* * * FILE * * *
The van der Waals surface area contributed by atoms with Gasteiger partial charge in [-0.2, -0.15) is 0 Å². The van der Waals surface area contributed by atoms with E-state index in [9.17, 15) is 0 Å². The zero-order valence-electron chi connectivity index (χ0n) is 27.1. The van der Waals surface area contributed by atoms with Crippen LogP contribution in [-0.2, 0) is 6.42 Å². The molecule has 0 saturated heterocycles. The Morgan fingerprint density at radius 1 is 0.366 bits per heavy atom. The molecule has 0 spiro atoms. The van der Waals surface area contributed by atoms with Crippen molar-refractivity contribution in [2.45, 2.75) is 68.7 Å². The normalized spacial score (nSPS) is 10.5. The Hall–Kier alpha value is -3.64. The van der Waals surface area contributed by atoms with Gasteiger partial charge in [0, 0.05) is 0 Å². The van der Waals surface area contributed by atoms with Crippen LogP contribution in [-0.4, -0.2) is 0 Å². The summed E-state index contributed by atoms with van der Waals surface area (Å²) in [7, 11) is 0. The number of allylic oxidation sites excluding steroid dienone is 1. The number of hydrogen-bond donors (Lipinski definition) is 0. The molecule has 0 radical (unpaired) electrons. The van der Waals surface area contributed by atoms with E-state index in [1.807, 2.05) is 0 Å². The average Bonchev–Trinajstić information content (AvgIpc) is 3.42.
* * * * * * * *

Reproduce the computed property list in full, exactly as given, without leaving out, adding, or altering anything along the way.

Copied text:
The van der Waals surface area contributed by atoms with Gasteiger partial charge in [-0.2, -0.15) is 0 Å². The van der Waals surface area contributed by atoms with E-state index in [9.17, 15) is 0 Å². The zero-order valence-electron chi connectivity index (χ0n) is 27.1. The van der Waals surface area contributed by atoms with Crippen LogP contribution in [-0.2, 0) is 6.42 Å². The molecule has 0 saturated heterocycles. The Morgan fingerprint density at radius 1 is 0.366 bits per heavy atom. The molecule has 0 spiro atoms. The van der Waals surface area contributed by atoms with Crippen molar-refractivity contribution in [2.45, 2.75) is 68.7 Å². The normalized spacial score (nSPS) is 10.5. The Hall–Kier alpha value is -3.64. The van der Waals surface area contributed by atoms with Gasteiger partial charge in [0, 0.05) is 0 Å². The van der Waals surface area contributed by atoms with Crippen LogP contribution in [-0.4, -0.2) is 0 Å². The summed E-state index contributed by atoms with van der Waals surface area (Å²) in [7, 11) is 0. The number of allylic oxidation sites excluding steroid dienone is 1. The number of hydrogen-bond donors (Lipinski definition) is 0. The molecule has 0 radical (unpaired) electrons. The van der Waals surface area contributed by atoms with E-state index in [1.807, 2.05) is 0 Å². The average Bonchev–Trinajstić information content (AvgIpc) is 3.42.